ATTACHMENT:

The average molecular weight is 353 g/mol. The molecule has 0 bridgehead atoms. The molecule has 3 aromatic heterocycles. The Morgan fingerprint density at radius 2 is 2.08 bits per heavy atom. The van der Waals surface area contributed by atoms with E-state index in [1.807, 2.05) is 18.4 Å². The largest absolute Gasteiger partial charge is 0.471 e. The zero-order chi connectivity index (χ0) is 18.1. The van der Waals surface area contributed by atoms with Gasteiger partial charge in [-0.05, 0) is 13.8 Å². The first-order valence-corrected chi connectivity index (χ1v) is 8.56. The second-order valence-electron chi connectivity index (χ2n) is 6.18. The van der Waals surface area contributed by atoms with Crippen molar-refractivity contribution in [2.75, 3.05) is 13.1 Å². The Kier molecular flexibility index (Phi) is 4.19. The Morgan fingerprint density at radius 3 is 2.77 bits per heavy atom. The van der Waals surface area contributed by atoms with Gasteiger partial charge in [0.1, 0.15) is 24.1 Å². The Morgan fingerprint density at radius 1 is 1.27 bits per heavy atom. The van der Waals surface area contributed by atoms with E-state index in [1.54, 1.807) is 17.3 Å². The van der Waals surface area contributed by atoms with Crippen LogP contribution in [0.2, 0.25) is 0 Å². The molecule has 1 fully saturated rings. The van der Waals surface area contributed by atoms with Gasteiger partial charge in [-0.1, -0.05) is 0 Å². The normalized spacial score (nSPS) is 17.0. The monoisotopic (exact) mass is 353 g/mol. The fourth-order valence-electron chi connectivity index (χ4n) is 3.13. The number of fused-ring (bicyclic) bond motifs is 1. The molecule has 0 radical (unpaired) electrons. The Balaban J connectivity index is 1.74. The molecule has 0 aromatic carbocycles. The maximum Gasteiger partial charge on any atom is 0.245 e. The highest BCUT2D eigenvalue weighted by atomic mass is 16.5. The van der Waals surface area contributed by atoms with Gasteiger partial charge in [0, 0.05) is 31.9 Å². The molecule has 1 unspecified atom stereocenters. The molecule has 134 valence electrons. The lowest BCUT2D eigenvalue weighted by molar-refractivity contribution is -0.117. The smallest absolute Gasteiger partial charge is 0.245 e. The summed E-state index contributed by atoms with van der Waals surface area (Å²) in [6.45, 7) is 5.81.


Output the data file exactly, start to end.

The average molecular weight is 353 g/mol. The molecule has 0 bridgehead atoms. The molecule has 3 aromatic heterocycles. The Morgan fingerprint density at radius 2 is 2.08 bits per heavy atom. The van der Waals surface area contributed by atoms with E-state index in [1.807, 2.05) is 18.4 Å². The largest absolute Gasteiger partial charge is 0.471 e. The zero-order chi connectivity index (χ0) is 18.1. The van der Waals surface area contributed by atoms with Gasteiger partial charge in [-0.05, 0) is 13.8 Å². The first-order valence-corrected chi connectivity index (χ1v) is 8.56. The second-order valence-electron chi connectivity index (χ2n) is 6.18. The van der Waals surface area contributed by atoms with Crippen molar-refractivity contribution in [2.75, 3.05) is 13.1 Å². The Kier molecular flexibility index (Phi) is 4.19. The Morgan fingerprint density at radius 3 is 2.77 bits per heavy atom. The van der Waals surface area contributed by atoms with Gasteiger partial charge in [0.1, 0.15) is 24.1 Å². The Morgan fingerprint density at radius 1 is 1.27 bits per heavy atom. The van der Waals surface area contributed by atoms with E-state index in [1.54, 1.807) is 17.3 Å². The van der Waals surface area contributed by atoms with Crippen LogP contribution in [0.2, 0.25) is 0 Å². The molecule has 1 fully saturated rings. The van der Waals surface area contributed by atoms with Gasteiger partial charge in [-0.1, -0.05) is 0 Å². The normalized spacial score (nSPS) is 17.0. The monoisotopic (exact) mass is 353 g/mol. The fourth-order valence-electron chi connectivity index (χ4n) is 3.13. The number of fused-ring (bicyclic) bond motifs is 1. The molecule has 0 radical (unpaired) electrons. The Balaban J connectivity index is 1.74. The molecule has 0 aromatic carbocycles. The maximum Gasteiger partial charge on any atom is 0.245 e. The highest BCUT2D eigenvalue weighted by atomic mass is 16.5. The van der Waals surface area contributed by atoms with Gasteiger partial charge in [0, 0.05) is 31.9 Å². The molecule has 1 unspecified atom stereocenters. The molecule has 134 valence electrons. The lowest BCUT2D eigenvalue weighted by molar-refractivity contribution is -0.117. The smallest absolute Gasteiger partial charge is 0.245 e. The summed E-state index contributed by atoms with van der Waals surface area (Å²) in [6.45, 7) is 5.81.